Causes & Effects of IED

No one experiences intermittent explosive disorder the same way as someone else. Understanding the signs, symptoms and side effects of intermittent explosive disorder is a key component toward starting the recovery journey.

Understanding IED

What is IED

Intermittent explosive disorder, also known as IED, is a mental health condition that is typically diagnosed in children and adolescents. Marked by seemingly uncontrolled outbursts of verbal or physical aggression towards people, animals, or property, this mental illness involves a cyclical pattern of hostility, acting out, and remorse after the aggressive episode is over. Those that struggle with this condition do not premeditate their actions and do not think about possible consequences that could occur as a result of acting out.

Outbursts typically last about thirty minutes and occur with minor or without provocation. The wrath others, animals, or property experience during these episodes is often grossly out of proportion to the precipitating trigger. For those that wish to avoid the potential life-changing consequences that can ensue, treatment is available to reduce symptoms and decrease the risks associated with IED. In seeking and receiving appropriate treatment, it is possible for a person to live a life free from the strife and distress that comes with having intermittent explosive disorder.


IED statistics

Research has found that intermittent explosive disorder affects nearly 3% of Americans, with males accounting for more of that percentage than females. A condition that affects 1 in every 12 adolescents, IED is one of the most common disorders found in young people. Lastly, research has shown that those who meet diagnostic criteria for intermittent explosive disorder also suffer from another mental health disorder at the same time.

Causes and Risk Factors

Causes and risk factors for IED

Experts believe the following causes and risk factors lead to the development of IED:

Genetic: Intermittent explosive disorder is believed to be hereditary for some people. Especially in those with a first-degree relative who suffers from this condition, research has concluded that some individuals have a genetic predisposition to the development of IED.

Physical: Neurobiological studies have found that the development of intermittent explosive disorder can be dependent on an individual’s brain chemistry. What these studies have concluded is that those with this disorder have abnormalities in the part of their brains that control impulses, motor activity, and responses to anger stimuli. These physical changes explain why people with IED think and act in the manner they do.

Environmental: Experts have long believed that the onset of IED can be due to certain environmental influences or changes. Children who are exposed to aggressive or violent behaviors by their parents or caregivers have an increased likelihood of developing intermittent explosive disorder. Additionally, individuals who experience trauma, abuse, or neglect early in life are also at risk of developing this mental health condition.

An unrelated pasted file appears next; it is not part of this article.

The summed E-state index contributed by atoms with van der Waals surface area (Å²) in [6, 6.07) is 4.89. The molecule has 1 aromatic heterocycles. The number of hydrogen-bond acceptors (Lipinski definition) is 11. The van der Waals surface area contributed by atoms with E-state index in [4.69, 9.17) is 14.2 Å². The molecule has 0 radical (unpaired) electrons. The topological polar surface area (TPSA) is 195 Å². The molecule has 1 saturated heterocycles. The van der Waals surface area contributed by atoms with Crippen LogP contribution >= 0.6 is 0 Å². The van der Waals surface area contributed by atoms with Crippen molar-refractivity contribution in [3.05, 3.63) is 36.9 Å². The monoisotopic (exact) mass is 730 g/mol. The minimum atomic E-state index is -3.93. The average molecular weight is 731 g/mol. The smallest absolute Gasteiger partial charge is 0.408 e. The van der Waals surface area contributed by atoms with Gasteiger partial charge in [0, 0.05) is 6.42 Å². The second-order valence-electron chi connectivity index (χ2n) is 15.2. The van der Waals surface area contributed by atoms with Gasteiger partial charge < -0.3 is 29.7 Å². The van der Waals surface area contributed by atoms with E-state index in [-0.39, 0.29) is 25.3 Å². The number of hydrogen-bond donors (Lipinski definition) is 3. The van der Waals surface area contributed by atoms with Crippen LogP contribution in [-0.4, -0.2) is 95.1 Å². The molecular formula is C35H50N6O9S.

Risk factors:

  • Being male
  • Family history of mental illness or substance abuse
  • Personal history of trauma
  • Having brain trauma
  • Exposure to violence
  • Possessing certain medical conditions

Signs and Symptoms

IED symptoms and signs

When an individual verbally or physically acts out two times per week over the course of three months and causes damage to property  or another person without forethought or consideration for consequences, he or she may be suffering from IED. Some additional symptoms, which can vary depending on the person, that indicate that a person is suffering from intermittent explosive disorder are:

Behavioral symptoms:

  • Road rage
  • Unwarranted fits of anger
  • Destruction of property
  • Verbal aggression
  • Instigative or volatile behavior towards others
  • Self-harm

Physical symptoms:

  • Muscle tension
  • Tightening in one’s chest
  • Headaches
  • Tremors
  • Tingling or numbness
  • Increased heart rate
  • Hearing echoes

Cognitive symptoms:

  • Racing thoughts
  • Feeling as if one is going to lose control

Psychosocial symptoms:

  • Guilt
  • Shame
  • Rage
  • Irritability
  • Agitation
  • Inability to tolerate frustration
  • Emotional detachment


Effects of IED

Without treatment, intermittent explosive disorder can cause a person to experience a number of negative effects. Resulting in consequences that can severely impact a person’s life, the following effects are known to occur:

  • Academic failure
  • Inability to retain or maintain employment
  • Disciplinary action at school
  • Inability to perform at work
  • Financial problems
  • Interaction with law enforcement
  • Demise of interpersonal relationships or divorce
  • Isolation from friends and loved ones
  • Self-harm
  • Thoughts or attempts at suicide

Co-Occurring Disorders

 IED and co-occurring disorders

Certain mental health conditions are known to occur in conjunction with intermittent explosive disorder. Because some symptoms overlap or because one can lead to the development of another, the following mental disorders are often diagnosed in someone with IED:

  • Oppositional defiant disorder
  • Conduct disorder
  • Attention-deficit/hyperactivity disorder
  • Depressive disorders
  • Anxiety disorders
  • Borderline personality disorder
  • Antisocial personality disorder
  • Substance use disorders
what past clients say

Because of the care my sister received at StoneCrest, there is peace in my family again. Thank you!

– Sister of a former client
Marks of Quality Care
  • Mental Health America Bell Seal for Workplace Mental Health 2023 - Gold Recipient
  • MPRO Governor's Award of Excellence 2017-2019
  • National Alliance on Mental Illness (NAMI)
  • The Joint Commission (JCAHO) Gold Seal of Approval